First Impressions: Nets 'Distract' Mavs
The New Jersey Nets have excuses for being distracted and for being crummy. The Dallas Mavericks? Well, we're not much dazzled by any excuse-making here.
With Guard Delonte West (hand) still out for a couple more weeks, the Mavericks are otherwise healthy despite one notable omission. Forward Lamar Odom will remain absent for at least one more game after tonight due to personal reasons believed to be him tending to his ailing father. While the situation remains a bit hazy, rumors of Odom wishing for a buyout from the Mavericks even arose. Mark Cuban even commented on his missing power forward before tip-off.
"That's the assumption," Cuban said when asked about Odom remaining with the Mavericks for the rest of the season. "Every player goes through ups and downs."
Cuban went on to express how he expects Odom back, but there just isn't a timetable for his return. The Mavs have basically left the door open for Odom to return whenever he is ready, continuing with the theme of the Mavericks providing the constant coddling and hand-holding that Odom requires.
But Mavs management says its got this. So no jutifiable distraction there, right?
How about D-Steve and another ring ceremony? Does that suck away Dallas' attention? How? Why?
Meanwhile, another fire of a story burns bright as the league trade deadline nears. New Jersey point guard Deron Williams, who has long flirted with comments of how he wouldn't mind playing back in his hometown of Dallas, is a free agent this summer. As has been thoroughly covered by most forms of local and national media, the Dallas Mavericks haven't exactly been secretive of their plans to chase Williams, and Dwight Howard for that matter, this summer.
Nets coach Avery Johnson made a few waves this week after mentioning how Dallas would probably be aggressive in pursuing Williams this offseason, but backed off those remarks before Tuesday's game.
"I believe (Williams) has every intention of re-signing with (New Jersey)," Johnson firmly stated Tuesday before the game, in his mind clarifying some of the comments he made yesterday that he believes were misconstrued by the media.
Still, that didn't do much to keep most of North Texas dreaming and the rest of the nation wondering what a Dirk/Deron/Dwight would look like. Local media like DallasBasketball.com all the way up to Sports Illustrated scramble for blueprints on potential possibilities for formation of what would be the latest "SuperTeam."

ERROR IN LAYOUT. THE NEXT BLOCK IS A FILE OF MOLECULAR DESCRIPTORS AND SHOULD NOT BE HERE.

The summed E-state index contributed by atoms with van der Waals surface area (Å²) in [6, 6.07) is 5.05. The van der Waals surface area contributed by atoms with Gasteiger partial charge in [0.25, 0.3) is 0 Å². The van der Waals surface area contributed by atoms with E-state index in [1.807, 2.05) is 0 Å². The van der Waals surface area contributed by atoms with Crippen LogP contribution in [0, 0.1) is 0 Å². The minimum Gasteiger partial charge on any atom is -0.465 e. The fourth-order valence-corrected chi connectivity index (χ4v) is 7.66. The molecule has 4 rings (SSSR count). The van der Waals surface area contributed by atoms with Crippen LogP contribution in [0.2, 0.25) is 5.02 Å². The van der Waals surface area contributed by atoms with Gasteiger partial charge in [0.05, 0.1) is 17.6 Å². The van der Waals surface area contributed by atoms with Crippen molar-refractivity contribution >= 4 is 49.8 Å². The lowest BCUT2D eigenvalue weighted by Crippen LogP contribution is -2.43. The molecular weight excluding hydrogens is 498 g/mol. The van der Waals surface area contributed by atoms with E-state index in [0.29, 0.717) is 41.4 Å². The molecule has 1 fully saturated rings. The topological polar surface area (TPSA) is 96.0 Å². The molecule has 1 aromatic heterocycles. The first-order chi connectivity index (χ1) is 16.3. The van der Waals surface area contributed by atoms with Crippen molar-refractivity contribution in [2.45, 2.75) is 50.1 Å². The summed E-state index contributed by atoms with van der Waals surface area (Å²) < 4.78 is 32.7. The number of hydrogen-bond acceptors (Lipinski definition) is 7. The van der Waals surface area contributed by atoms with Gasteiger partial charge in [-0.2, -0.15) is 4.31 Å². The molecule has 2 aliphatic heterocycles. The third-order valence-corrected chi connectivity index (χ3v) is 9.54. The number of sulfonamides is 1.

As enticing as it is for Dallas to have such dreams, the Mavs have a few tasks at hand as they start a stretch of nine games in 12 nights. Fans and media may be focusing on the future, but the players had to handle the Nets before heading out on the road to Memphis and New Orleans. That didn't look like it was going to be the case late in the fourth quarter with the Mavs down eight, before a furious comeback by the Mavericks even gave them the lead after a three-pointer by Jason Kidd with less than a minute remaining.
The "Veteran Machine," as Johnson called the Mavs before the game, has made a habit and formed an identity from these late game comebacks over the last few years. That was no different tonight, but the final push fell short as New Jersey held on for a massive road win 93-92 on the strength of a career-high 38 points and clutch play from center Brook Lopez, who just so happens to be the primary piece in a potential New Jersey-Orlando swap that could land Dwight Howard in Brooklyn.
On a night that the Mavericks wanted to use to get an easy win and play their starters light minutes before their nightmare schedule really begins (the Mavs are in Memphis on Wednesday), Dallas instead dug themselves into a hole before their tough run even started. Dirk scored 24 but got swallowed up late. Kidd made the one basket but tossed up a pair of ugly late shots. Dallas' spacing didn't seem at all right on the final few possessions ... And the problems crop up all while failing to guard Lopez and therefore raising the value of the Nets' main trade piece that could end the potential of the Mavs' 3D Blueprint offseason.
As is his praise-worthy habit, Dallas coach Rick Carlisle shouldered the blame for whatever ailed his team, especially the late problems.
"The last two plays of the game, those are on me,'' he said. "I take full responsibility for those. ... I'm the coach. And if I'm going to get on their ass about not being in the game early then I've got to be willing to take the heat when the two plays at the end of the game don't work out. It's accountability. That's how it works.''
Sideshow distractions to start. Emotional accountability to close. All things considered, the Mavs have had better nights.